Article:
A standard 1:1 v/v pine bark and sand potting medium was characterized physically by particle size distribution, bulk density (BD), total pore space, porosity at 50 cm H2O tension and porosity at >50 cm H2O tension. A potting medium identical to the standard was constructed from component milled pine bark and sand particles. Phaseolus lunatus L. ‘Jackson Wonder’ plants grown in the 2 physically similar media, under a standard cultural program, were essentially identical. Construction of a potting medium from a prescribed screen analysis provides a means to quantify variation which exists within a medium assumed to be uniform.
Bifenthrin and fipronil are important pesticides used in the nursery industry for the control of imported fire ants. Our research measured the influence of irrigation frequency and time on the degradation of bifenthrin and fipronil in pine bark nursery medium. Pine bark media leachates were collected over a 180-d period. Levels of bifenthrin, fipronil, and metabolites of fipronil (MB 46513, MB 45950, MB 46136) were measured using gas chromatography and mass spectrophotometery. Bifenthrin leachate concentrations decreased from 60 ppb on day 1 to ≈1 ppb after 120 d. Fipronil leachate concentrations decreased from 40 ppb on day one to a low of 15 ppb after 120 d. In contrast, metabolites MB 45950 and MB 46136 gradually increased over the 180-d period. Metabolite MB 46513 was not detected during the experiment. Pine bark medium leachate concentrations of bifenthrin and fipronil were greater than previously reported levels in pure water. We theorize that organic compounds present in pine bark may have increased the solubility of these chemicals.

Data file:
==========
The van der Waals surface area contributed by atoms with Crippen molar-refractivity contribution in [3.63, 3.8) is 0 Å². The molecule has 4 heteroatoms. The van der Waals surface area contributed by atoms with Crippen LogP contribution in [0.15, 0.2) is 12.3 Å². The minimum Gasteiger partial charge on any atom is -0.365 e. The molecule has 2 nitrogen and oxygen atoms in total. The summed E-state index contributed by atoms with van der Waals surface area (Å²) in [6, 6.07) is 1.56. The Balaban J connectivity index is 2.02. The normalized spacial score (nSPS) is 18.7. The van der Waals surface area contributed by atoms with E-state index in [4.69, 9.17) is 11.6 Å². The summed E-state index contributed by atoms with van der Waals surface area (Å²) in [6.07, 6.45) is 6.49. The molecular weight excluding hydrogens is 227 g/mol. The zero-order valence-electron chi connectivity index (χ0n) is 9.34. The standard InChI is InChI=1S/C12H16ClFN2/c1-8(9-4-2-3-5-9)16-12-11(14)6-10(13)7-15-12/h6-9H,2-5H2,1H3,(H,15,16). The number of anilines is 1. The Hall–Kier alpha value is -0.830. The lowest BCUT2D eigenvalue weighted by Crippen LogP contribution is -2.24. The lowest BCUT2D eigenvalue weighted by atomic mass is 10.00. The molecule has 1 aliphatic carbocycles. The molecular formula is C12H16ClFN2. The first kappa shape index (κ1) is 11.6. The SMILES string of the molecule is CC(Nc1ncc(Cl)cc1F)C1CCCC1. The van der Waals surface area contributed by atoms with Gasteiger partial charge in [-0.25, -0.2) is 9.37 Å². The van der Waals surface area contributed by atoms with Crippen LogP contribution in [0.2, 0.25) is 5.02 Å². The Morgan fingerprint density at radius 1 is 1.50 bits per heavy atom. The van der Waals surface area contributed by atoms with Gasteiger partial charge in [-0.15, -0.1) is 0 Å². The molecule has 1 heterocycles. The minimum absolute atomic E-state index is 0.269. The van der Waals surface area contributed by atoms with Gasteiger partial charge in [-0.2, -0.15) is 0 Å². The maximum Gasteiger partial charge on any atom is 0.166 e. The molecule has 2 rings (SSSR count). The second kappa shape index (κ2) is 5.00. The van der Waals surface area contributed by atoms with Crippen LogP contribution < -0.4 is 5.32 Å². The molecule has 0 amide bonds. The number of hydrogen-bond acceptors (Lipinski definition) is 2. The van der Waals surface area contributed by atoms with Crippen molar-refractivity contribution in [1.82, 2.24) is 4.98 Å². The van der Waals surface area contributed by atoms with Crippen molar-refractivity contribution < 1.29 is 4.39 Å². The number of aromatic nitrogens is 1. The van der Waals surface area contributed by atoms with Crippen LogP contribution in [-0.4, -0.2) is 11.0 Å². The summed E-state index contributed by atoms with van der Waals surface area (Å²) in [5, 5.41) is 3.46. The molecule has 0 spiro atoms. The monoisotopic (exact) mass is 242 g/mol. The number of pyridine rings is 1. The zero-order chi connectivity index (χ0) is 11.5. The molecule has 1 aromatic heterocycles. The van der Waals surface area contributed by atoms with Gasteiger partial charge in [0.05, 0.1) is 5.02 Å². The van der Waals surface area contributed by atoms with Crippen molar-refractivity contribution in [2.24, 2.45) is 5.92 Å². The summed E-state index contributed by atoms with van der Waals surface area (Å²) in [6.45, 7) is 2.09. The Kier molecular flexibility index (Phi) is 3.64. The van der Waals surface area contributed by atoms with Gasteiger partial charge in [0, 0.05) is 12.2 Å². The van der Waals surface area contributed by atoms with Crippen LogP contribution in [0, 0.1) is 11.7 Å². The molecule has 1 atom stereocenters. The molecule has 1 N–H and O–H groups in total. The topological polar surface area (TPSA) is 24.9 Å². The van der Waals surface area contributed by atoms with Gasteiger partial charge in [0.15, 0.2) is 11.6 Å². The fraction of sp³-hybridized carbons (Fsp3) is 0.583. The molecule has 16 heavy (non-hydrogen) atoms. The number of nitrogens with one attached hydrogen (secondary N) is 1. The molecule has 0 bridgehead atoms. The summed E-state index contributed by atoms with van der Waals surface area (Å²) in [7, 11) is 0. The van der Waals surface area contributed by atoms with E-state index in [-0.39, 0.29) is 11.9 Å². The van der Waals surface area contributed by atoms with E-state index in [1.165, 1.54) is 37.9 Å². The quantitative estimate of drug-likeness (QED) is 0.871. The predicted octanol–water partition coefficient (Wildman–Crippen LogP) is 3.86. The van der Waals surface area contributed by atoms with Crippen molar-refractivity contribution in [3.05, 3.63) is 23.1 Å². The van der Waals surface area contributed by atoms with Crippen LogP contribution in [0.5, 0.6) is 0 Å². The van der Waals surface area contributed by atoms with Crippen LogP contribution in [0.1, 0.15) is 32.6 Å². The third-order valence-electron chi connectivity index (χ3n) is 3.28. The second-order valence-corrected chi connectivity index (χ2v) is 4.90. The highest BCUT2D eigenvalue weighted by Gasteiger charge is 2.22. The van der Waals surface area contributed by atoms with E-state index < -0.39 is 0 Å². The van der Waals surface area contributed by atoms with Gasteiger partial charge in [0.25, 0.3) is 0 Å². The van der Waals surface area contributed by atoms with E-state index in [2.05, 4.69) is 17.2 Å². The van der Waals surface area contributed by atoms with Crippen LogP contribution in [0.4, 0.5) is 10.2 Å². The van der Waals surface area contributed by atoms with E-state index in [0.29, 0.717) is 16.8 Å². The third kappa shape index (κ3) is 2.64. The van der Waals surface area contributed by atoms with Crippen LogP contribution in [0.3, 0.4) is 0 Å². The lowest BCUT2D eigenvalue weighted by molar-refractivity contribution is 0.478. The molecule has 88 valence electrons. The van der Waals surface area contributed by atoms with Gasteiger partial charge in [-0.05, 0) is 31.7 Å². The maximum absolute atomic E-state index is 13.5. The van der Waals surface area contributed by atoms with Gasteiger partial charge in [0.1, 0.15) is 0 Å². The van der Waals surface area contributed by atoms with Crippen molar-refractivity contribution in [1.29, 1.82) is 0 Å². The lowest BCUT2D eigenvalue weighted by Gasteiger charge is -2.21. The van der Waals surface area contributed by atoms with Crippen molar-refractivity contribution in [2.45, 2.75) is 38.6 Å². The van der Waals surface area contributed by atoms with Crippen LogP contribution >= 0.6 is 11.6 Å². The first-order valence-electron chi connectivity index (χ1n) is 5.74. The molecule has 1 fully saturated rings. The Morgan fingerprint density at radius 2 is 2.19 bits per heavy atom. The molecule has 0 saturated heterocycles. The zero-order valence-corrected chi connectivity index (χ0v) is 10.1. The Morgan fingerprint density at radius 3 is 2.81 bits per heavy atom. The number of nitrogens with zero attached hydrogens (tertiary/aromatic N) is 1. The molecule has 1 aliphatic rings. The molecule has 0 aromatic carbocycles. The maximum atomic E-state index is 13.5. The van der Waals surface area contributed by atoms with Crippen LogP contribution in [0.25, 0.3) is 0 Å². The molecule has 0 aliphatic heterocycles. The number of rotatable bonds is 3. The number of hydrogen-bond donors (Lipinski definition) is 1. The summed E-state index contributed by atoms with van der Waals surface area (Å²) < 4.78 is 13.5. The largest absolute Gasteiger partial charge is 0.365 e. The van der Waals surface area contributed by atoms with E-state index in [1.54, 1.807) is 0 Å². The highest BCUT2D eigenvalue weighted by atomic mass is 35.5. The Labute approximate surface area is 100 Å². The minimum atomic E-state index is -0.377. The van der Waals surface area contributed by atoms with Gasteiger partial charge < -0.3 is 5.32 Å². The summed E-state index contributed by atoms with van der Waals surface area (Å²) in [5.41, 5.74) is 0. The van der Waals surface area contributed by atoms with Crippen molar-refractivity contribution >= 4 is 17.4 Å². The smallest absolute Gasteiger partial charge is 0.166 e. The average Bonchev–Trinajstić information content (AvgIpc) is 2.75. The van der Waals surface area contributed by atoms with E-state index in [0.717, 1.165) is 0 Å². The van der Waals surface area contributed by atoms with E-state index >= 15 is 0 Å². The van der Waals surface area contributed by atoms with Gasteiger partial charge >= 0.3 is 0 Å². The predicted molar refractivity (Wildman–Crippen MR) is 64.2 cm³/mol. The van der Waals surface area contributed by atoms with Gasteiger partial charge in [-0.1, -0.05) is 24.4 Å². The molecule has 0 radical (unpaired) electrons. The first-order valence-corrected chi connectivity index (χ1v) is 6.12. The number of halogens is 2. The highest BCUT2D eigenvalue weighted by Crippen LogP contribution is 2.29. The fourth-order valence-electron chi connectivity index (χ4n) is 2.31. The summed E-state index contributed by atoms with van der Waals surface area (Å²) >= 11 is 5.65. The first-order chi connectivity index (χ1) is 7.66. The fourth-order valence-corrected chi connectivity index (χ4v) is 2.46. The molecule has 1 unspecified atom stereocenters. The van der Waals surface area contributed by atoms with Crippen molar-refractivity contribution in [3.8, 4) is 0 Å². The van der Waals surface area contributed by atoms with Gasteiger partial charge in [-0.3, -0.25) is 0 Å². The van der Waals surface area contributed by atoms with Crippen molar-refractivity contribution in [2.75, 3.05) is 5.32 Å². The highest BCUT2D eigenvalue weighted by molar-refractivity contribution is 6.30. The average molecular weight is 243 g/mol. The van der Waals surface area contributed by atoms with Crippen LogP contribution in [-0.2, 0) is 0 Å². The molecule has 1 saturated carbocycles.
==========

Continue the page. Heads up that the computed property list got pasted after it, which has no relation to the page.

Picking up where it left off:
Beit Alpha cucumber (Cucumis sativus) is an exciting new greenhouse crop for production in the southeastern U.S. and Florida. Beit Alpha cucumbers are short, seedless fruit with dark-green skin and an excellent sweet flavor. Beit Alpha-types are the leading cucumber types in the Middle Eastern market and have gained recent popularity in Europe. Beit Alpha cucumbers grown hydroponically under a protected structure have prolific fruit set, yielding more than 60 high-quality fruit per plant during one season. U.S. hydroponic vegetable production is generally associated with structure and irrigation investments which are costly as well as other inputs, such as the media, which must be replaced annually or with each crop. Beit Alpha cucumber `Alexander' was grown in Spring 2001 and 2002 in a passive-ventilated high-roof greenhouse in Gainesville, Fla. Three media types, coarse-grade perlite, medium-grade perlite, and pine bark, were compared for efficiency of growing cucumbers (production and potential costs). During both seasons, fruit yield was the same among media treatments [average of 6 kg (13.2 lb) per plant]. Irrigation requirements were the same for each type of media; however, leachate volume was sometimes greater from pots with pine bark compared to either grade of perlite suggesting a reduced need for irrigation volume when using pine bark. Pine bark is five times less expensive than perlite and was a suitable replacement for perlite in a hydroponic Beit Alpha cucumber production system.